France, a true stakeholder in the sharing economy

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Since the creation of Ebay, the first peer-to-peer platform in 1995, France has managed to adapt to those changing circumstances by developing a genuine ecosystem in the sharing economy business, with its very own champions…

The reasons for the success of the sharing economy in France


The sharing economy, a new trendy two-words concept that you can read in every economic review, on TV and on air, is often associated with Uber or Airbnb, to name but a few. This concept describes a new phenomenon where private individuals buy services or goods from one another and not to a company. Peer-to-peer (P2P) apps, as we call Uber, Deliveroo and all the others, make the needs and the offer of private individuals match as they get in touch by using the apps. Those P2P apps concern taxi journey, food delivery, carpooling, apartment and house, car, parking space or DIY equipment renting, crowdfunding and they are very popular in France.
According to the Timbro Sharing Economy Index, a global indicator that measures how the sharing economy is developed in a country, France is ranked 19th behind the United States, which is ranked 11th and Iceland which is the 1stcountry of the ranking. Compared to the other European countries, France takes pole position as 50% of the French use peer-to-peer apps and websites, against 20% of the Germans, 19% of the Spaniards or 8% of the British according to a survey of the European Parliament. Those apps are thriving in France like nowhere else and for good reasons.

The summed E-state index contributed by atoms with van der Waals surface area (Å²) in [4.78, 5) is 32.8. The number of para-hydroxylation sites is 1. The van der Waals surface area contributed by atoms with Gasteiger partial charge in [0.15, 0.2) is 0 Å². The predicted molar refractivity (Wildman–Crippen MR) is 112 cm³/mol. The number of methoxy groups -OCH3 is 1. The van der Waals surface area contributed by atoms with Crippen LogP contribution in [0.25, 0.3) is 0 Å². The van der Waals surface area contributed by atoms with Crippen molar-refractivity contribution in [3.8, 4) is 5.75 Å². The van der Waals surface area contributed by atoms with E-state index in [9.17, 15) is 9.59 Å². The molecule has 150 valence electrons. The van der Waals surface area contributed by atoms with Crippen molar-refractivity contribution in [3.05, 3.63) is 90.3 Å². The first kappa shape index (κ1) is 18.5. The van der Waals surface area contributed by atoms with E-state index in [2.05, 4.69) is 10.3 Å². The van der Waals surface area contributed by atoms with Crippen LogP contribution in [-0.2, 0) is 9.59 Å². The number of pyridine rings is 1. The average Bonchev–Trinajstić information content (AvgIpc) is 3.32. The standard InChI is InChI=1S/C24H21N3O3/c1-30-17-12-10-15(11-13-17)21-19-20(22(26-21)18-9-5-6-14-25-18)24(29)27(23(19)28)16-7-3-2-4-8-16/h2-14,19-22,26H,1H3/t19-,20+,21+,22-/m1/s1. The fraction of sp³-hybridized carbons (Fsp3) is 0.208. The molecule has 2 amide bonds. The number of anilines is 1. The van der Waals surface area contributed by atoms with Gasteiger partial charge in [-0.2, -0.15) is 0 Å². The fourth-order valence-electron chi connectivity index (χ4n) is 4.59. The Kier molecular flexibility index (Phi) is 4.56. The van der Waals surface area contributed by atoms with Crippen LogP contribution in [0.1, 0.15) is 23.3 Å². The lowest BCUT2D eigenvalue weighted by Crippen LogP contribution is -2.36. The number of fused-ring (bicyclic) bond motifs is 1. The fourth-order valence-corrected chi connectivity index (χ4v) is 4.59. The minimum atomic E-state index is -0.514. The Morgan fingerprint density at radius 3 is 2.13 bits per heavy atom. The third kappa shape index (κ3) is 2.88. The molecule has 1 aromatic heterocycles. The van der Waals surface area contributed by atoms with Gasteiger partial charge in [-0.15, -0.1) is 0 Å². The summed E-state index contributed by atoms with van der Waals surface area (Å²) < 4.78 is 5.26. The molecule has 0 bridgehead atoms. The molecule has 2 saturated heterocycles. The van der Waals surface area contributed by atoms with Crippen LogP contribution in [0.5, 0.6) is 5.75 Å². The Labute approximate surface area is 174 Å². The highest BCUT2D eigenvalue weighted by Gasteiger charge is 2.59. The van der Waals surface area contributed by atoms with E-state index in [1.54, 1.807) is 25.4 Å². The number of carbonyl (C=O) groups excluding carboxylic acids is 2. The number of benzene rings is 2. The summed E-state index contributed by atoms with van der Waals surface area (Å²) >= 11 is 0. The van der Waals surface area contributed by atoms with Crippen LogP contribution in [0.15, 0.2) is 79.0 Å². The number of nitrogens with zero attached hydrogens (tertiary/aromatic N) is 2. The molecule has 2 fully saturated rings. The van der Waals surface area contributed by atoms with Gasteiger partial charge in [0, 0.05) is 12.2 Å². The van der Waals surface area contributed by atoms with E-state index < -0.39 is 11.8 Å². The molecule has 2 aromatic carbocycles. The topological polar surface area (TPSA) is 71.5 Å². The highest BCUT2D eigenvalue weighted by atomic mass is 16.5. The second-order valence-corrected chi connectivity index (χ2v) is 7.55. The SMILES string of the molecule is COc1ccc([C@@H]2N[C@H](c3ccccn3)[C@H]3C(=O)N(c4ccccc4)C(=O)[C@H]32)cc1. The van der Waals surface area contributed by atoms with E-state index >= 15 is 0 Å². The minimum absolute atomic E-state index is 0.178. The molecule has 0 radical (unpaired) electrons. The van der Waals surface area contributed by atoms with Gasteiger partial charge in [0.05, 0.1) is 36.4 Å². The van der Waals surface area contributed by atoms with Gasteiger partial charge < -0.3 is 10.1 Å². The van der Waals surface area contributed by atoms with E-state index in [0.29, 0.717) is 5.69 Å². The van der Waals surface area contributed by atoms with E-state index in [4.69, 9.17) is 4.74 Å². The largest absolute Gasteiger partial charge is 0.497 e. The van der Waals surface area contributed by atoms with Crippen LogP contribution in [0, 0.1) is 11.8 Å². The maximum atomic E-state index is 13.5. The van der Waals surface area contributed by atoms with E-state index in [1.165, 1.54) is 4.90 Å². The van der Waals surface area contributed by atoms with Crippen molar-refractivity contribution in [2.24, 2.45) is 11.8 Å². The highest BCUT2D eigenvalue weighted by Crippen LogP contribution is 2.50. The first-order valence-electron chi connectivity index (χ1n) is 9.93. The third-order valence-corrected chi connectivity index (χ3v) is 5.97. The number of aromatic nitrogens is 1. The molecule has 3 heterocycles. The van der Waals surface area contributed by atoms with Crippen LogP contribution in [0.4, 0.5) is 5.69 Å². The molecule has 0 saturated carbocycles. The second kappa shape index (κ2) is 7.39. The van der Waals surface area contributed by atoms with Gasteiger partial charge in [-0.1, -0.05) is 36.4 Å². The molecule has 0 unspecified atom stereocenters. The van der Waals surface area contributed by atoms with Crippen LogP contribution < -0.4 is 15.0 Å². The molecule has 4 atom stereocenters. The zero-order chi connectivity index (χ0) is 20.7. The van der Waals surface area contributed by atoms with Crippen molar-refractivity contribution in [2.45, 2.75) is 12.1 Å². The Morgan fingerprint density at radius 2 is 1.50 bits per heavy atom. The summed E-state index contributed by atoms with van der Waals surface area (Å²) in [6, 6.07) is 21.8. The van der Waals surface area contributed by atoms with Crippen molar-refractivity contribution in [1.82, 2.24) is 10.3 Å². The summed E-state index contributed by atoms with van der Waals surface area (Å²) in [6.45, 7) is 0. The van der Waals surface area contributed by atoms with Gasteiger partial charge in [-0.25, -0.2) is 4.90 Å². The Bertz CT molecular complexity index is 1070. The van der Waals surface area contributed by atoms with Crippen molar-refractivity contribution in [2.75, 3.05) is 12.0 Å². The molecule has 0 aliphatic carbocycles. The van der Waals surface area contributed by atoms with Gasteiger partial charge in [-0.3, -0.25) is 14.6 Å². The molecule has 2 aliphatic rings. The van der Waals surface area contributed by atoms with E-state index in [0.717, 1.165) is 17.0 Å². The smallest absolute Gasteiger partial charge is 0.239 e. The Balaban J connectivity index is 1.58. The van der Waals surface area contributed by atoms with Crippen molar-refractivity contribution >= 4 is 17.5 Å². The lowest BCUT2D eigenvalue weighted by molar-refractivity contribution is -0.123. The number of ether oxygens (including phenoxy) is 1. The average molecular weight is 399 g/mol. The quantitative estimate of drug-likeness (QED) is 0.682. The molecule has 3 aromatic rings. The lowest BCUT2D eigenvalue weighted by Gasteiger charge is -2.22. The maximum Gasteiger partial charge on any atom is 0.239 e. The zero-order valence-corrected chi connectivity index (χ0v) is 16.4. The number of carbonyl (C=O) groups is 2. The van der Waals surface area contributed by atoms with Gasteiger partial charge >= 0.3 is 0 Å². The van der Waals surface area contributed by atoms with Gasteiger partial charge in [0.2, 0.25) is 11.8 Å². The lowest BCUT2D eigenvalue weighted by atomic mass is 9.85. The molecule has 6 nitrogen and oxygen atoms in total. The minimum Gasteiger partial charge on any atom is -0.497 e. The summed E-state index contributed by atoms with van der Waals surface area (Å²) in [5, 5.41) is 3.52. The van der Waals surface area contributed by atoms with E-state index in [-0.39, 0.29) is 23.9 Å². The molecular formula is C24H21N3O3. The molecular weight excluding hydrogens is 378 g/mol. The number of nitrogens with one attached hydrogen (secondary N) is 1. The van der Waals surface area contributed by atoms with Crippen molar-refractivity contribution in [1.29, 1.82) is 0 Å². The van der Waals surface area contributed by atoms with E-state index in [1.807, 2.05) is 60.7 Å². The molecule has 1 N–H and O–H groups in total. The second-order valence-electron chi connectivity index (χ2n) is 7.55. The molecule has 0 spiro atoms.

With the economic crisis of 2008, the French households have been facing a decrease of their purchase power making them watch carefully their expenses. The French culture is really about saving and earning a little more money daily, as the French saying goes “There are no small savings”. In France, the secondhand market is cultural. French people love doing a good bargain that is why Ebay or Le Bon Coin are so successful in France. More generally, the renting apps are very popular in France. Working as an entrepreneur on those apps is a way for many households to make ends meet. Renting their beach house or mountain cottage on Airbnb is common for the French. Doing food delivery or taxi journey on P2P apps as a part-time job combined, or not, with a regular job is what we call the gig economy or the jobbing. Thus, individuals are getting paid for a task, delivering food for instance.

The French champions of sharing economy


Uber, Airbnb, Ebay are the titans of the sharing economy as they are global apps with hundreds of millions of users. Yet, France has nothing to be ashamed of as it has some leading P2P apps on the European market : Bla bla car, Kisskissbankbank, Frichti, Le Bon Coin, Rakuten (previously known as Price Minister) … Let’s quickly introduce those Made in France success stories.